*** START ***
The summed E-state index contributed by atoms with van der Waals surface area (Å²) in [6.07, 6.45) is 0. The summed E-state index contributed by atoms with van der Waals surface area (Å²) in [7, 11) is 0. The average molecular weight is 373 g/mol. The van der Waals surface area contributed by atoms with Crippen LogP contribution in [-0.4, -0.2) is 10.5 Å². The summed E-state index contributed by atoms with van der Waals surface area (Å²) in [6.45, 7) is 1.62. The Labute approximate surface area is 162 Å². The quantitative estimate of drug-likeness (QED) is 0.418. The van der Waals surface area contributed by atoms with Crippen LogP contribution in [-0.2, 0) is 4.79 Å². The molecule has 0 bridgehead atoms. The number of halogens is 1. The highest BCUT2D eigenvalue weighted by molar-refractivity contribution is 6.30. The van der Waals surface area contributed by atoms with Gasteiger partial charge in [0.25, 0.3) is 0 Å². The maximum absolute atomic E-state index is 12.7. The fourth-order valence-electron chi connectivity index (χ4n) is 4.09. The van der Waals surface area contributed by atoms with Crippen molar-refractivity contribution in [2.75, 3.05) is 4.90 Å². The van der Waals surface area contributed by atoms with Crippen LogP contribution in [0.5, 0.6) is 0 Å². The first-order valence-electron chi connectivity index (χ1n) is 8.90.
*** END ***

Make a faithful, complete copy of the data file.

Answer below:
The summed E-state index contributed by atoms with van der Waals surface area (Å²) in [6.07, 6.45) is 0. The summed E-state index contributed by atoms with van der Waals surface area (Å²) in [7, 11) is 0. The average molecular weight is 373 g/mol. The van der Waals surface area contributed by atoms with Crippen LogP contribution in [-0.4, -0.2) is 10.5 Å². The summed E-state index contributed by atoms with van der Waals surface area (Å²) in [6.45, 7) is 1.62. The Labute approximate surface area is 162 Å². The quantitative estimate of drug-likeness (QED) is 0.418. The van der Waals surface area contributed by atoms with Crippen LogP contribution in [-0.2, 0) is 4.79 Å². The molecule has 0 bridgehead atoms. The number of halogens is 1. The highest BCUT2D eigenvalue weighted by molar-refractivity contribution is 6.30. The van der Waals surface area contributed by atoms with Gasteiger partial charge in [0.25, 0.3) is 0 Å². The maximum absolute atomic E-state index is 12.7. The fourth-order valence-electron chi connectivity index (χ4n) is 4.09. The van der Waals surface area contributed by atoms with Crippen molar-refractivity contribution in [2.75, 3.05) is 4.90 Å². The van der Waals surface area contributed by atoms with Crippen LogP contribution in [0.5, 0.6) is 0 Å². The first-order valence-electron chi connectivity index (χ1n) is 8.90.